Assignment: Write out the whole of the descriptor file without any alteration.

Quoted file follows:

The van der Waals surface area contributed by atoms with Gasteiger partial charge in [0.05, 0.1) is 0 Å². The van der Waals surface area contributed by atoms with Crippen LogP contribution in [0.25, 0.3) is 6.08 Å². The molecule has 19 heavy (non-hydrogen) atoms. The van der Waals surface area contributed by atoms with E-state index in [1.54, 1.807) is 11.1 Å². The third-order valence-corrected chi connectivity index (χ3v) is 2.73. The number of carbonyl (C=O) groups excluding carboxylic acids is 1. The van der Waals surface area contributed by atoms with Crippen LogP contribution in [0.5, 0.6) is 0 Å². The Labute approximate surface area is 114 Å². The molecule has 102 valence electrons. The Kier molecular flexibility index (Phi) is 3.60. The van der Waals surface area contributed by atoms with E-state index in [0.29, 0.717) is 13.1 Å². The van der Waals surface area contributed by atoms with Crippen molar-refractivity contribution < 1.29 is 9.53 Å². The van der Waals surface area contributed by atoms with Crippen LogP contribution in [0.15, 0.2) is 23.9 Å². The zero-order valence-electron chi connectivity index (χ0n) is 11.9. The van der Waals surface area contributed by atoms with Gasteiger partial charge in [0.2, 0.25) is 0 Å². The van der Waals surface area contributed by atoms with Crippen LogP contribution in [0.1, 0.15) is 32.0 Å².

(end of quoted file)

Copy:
The van der Waals surface area contributed by atoms with Gasteiger partial charge in [0.05, 0.1) is 0 Å². The van der Waals surface area contributed by atoms with Crippen LogP contribution in [0.25, 0.3) is 6.08 Å². The molecule has 19 heavy (non-hydrogen) atoms. The van der Waals surface area contributed by atoms with E-state index in [1.54, 1.807) is 11.1 Å². The third-order valence-corrected chi connectivity index (χ3v) is 2.73. The number of carbonyl (C=O) groups excluding carboxylic acids is 1. The van der Waals surface area contributed by atoms with Crippen LogP contribution in [0.5, 0.6) is 0 Å². The Labute approximate surface area is 114 Å². The molecule has 102 valence electrons. The Kier molecular flexibility index (Phi) is 3.60. The van der Waals surface area contributed by atoms with E-state index in [0.29, 0.717) is 13.1 Å². The van der Waals surface area contributed by atoms with Crippen molar-refractivity contribution < 1.29 is 9.53 Å². The van der Waals surface area contributed by atoms with Crippen LogP contribution in [0.15, 0.2) is 23.9 Å². The zero-order valence-electron chi connectivity index (χ0n) is 11.9. The van der Waals surface area contributed by atoms with Gasteiger partial charge in [0.2, 0.25) is 0 Å². The van der Waals surface area contributed by atoms with Crippen LogP contribution in [0.1, 0.15) is 32.0 Å².